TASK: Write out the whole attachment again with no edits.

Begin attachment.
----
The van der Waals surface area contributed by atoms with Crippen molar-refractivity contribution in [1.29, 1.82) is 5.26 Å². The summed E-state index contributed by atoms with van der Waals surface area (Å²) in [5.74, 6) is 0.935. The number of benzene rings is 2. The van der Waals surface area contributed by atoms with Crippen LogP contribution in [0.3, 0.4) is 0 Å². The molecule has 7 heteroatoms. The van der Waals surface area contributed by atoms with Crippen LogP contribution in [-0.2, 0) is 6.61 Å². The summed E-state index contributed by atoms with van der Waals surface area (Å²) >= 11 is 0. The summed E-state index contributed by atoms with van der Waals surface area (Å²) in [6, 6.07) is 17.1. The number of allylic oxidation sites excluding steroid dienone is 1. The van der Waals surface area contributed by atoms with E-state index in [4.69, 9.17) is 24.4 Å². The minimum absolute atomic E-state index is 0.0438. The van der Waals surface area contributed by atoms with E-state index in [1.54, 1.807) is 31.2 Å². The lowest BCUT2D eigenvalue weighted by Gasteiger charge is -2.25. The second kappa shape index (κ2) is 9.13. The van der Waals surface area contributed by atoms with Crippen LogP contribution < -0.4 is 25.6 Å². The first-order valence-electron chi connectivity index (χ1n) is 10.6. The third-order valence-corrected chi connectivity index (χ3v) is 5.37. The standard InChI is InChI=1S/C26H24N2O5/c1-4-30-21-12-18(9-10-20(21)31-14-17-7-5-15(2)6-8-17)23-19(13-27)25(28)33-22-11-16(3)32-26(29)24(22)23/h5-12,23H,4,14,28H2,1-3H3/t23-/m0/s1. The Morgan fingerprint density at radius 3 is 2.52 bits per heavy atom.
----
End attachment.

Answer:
The van der Waals surface area contributed by atoms with Crippen molar-refractivity contribution in [1.29, 1.82) is 5.26 Å². The summed E-state index contributed by atoms with van der Waals surface area (Å²) in [5.74, 6) is 0.935. The number of benzene rings is 2. The van der Waals surface area contributed by atoms with Crippen LogP contribution in [0.3, 0.4) is 0 Å². The molecule has 7 heteroatoms. The van der Waals surface area contributed by atoms with Crippen LogP contribution in [-0.2, 0) is 6.61 Å². The summed E-state index contributed by atoms with van der Waals surface area (Å²) >= 11 is 0. The summed E-state index contributed by atoms with van der Waals surface area (Å²) in [6, 6.07) is 17.1. The number of allylic oxidation sites excluding steroid dienone is 1. The van der Waals surface area contributed by atoms with E-state index in [4.69, 9.17) is 24.4 Å². The minimum absolute atomic E-state index is 0.0438. The van der Waals surface area contributed by atoms with E-state index in [1.54, 1.807) is 31.2 Å². The lowest BCUT2D eigenvalue weighted by Gasteiger charge is -2.25. The second kappa shape index (κ2) is 9.13. The van der Waals surface area contributed by atoms with Crippen LogP contribution < -0.4 is 25.6 Å². The first-order valence-electron chi connectivity index (χ1n) is 10.6. The third-order valence-corrected chi connectivity index (χ3v) is 5.37. The standard InChI is InChI=1S/C26H24N2O5/c1-4-30-21-12-18(9-10-20(21)31-14-17-7-5-15(2)6-8-17)23-19(13-27)25(28)33-22-11-16(3)32-26(29)24(22)23/h5-12,23H,4,14,28H2,1-3H3/t23-/m0/s1. The Morgan fingerprint density at radius 3 is 2.52 bits per heavy atom.